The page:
Why Rangers have been so effective at playing with 10 men

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In six games in which they have had a man sent off Rangers are yet to lose. Joel Sked looks at why that’s the case.

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Rangers coach Michael Beale, manager Steven Gerrard, and assistant manager Gary McAllister. Picture: SNS/Craig Williamson

Rangers coach Michael Beale, manager Steven Gerrard, and assistant manager Gary McAllister. Picture: SNS/Craig Williamson

Steven Gerrard made quite the statement early in his Rangers managerial career.

“It seems like the world is against us today,” he said after the opening day 1-1 draw with Aberdeen. “But we’ll make sure we get better for that because it looks like some more decisions will go against us as the season goes on. We need to try and use it to our advantage. It’s not just today, I believe it’s been happening for seasons. That’s just my opinion.”

The team had just conceded late-on having played for nearly 80 minutes with ten men following Alfredo Morelos’ sending off, while they led from the half hour mark.

The “I believe it’s been happening for seasons” comment fed into a narrative built up by some among the Rangers support, while prompting incredulity among the rest of Scottish football.

However, the “we’ll make sure we get better for that because it looks like some more decisions will go against us as the season goes on” comment has turned out to be prescient. The Morelos sending off was the first of seven so far this campaign for the Ibrox side.

Some have been correct, some controversial, others have been nonsensical.

Yet, of the six games Rangers have played with a man (or two) disadvantage they are yet to lose - drawing three and winning three.

It is testament to the work done by Gerrard and his coaches, namely Gary McAllister, Tom Culshaw and Michael Beale. The latter has been a shrewd addition to the management team at Rangers. In an interview with the Daily Mail he was referred to as the “brains of the operation” at Ibrox and labelled himself as a “mad scientist”.

As recently as last year he wrote a blog post on how teams can play with ten men.

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He said: “If you are very brave, you can keep two forwards upfield as the opponents will nearly always instruct a full back to cover or a midfielder to stay back and keep the 3v2 balance when attacking. So again the overload situation is a long way from your goal and danger.

“The placement of these two forwards is also interesting. If you place them in the spaces between each full back and central defender, you may find that the opponents full backs are blocked in and stay back – so two forwards can easily “pin” the opponents back four into place.

“Now, by forcing the play to stay with the opponents central defenders, you are nullifying the opponents danger and also controlling the space on the field and creating a “numbers up” situation behind the ball for your team.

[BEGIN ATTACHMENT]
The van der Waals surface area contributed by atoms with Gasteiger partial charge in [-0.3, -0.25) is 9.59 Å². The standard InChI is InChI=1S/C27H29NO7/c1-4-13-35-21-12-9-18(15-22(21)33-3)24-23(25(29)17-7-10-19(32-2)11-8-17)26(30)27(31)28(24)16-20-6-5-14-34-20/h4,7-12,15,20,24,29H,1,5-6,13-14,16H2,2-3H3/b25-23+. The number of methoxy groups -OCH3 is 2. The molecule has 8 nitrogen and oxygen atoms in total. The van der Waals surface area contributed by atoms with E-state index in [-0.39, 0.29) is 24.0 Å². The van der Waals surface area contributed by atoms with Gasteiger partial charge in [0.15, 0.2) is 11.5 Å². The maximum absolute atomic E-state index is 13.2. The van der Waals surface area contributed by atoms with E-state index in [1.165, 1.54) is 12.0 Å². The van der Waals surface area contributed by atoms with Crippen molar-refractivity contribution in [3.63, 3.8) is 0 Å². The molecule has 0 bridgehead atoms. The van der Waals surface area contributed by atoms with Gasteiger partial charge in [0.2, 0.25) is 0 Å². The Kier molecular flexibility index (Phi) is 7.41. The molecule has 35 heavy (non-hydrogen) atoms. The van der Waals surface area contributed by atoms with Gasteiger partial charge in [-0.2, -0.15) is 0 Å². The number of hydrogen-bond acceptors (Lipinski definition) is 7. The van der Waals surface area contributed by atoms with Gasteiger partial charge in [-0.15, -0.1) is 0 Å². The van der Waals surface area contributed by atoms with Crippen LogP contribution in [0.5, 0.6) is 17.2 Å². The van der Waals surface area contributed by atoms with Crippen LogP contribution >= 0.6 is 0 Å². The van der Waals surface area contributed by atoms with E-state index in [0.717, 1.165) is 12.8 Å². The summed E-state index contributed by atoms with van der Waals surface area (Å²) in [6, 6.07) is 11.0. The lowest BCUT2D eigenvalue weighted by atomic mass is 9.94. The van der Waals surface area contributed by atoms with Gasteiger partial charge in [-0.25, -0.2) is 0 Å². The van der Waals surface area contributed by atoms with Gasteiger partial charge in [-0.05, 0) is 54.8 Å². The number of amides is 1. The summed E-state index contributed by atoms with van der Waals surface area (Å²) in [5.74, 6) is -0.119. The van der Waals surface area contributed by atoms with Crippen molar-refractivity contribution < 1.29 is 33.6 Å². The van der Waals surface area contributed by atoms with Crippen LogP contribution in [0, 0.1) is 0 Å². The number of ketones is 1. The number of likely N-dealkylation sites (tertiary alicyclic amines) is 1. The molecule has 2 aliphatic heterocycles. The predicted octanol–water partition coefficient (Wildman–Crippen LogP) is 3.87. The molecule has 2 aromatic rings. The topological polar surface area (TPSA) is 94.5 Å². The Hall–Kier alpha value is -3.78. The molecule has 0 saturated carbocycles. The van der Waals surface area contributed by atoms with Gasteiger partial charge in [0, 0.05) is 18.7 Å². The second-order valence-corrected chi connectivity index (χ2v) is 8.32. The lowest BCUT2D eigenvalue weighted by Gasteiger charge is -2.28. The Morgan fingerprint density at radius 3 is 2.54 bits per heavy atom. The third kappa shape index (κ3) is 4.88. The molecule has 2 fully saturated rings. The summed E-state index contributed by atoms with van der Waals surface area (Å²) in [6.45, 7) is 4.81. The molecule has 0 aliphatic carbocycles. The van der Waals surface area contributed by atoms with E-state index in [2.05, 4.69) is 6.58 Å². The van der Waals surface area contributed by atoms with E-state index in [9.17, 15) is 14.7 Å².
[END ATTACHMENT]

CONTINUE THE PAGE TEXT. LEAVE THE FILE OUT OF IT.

“Therefore, understanding space, how to use it, and which opponents to prioritise are key areas to educate your players in.”

Against Aberdeen, without a recognised striker, they did just that. In the matches with Villarreal and Hearts, Morelos was still on the pitch so Glenn Middleton and Daniel Candeias respectively were moved to join the Colombian - the front duo worked these spaces excellently.

Many managers would simply drop a striker, keeping four in midfield. With Gerrard’s strategy Rangers cede the wings but have numbers in the centre of the pitch while maintaining a two-pronged attacking threat. It is brave but it has worked and he should be praised for taking such a stance.

In addition, the players have fully bought into the methods of the coaching team, something which has not fully been the case under previous managers.

Beale referenced the games against Aberdeen and FC Ufa being team building exercises. The players had to dig in, work and support each other, while keeping the ultimate concentration.

The celebrations at full-time at Tynecastle showcased the team’s drive, willingness and togetherness which has been developed.

Tactically the team are well-drilled and know what is expected of them positionally when they are reduced to ten men. But just as important, Gerrard and the coaching staff have made the squad mentally stronger to deal with setbacks and to dig in.

In previous seasons they have been a soft touch and would have folded when in certain situations. Think back to when Rangers were in the ascendancy against Celtic last season at Ibrox and Jozo Simunovic had been sent off. Brendan Rodgers reacted, Graeme Murty froze. That would unlikely happen with his coaching team.

Gerrard will hope that from now on the team will keep 11 men on the park but this ability to go a man down and not have to revert to backs-against-the-wall is a very useful qualify to possess within a team.

• READ MORE: ‘It was actually 14 men’: Gerrard teases Levein after referee rant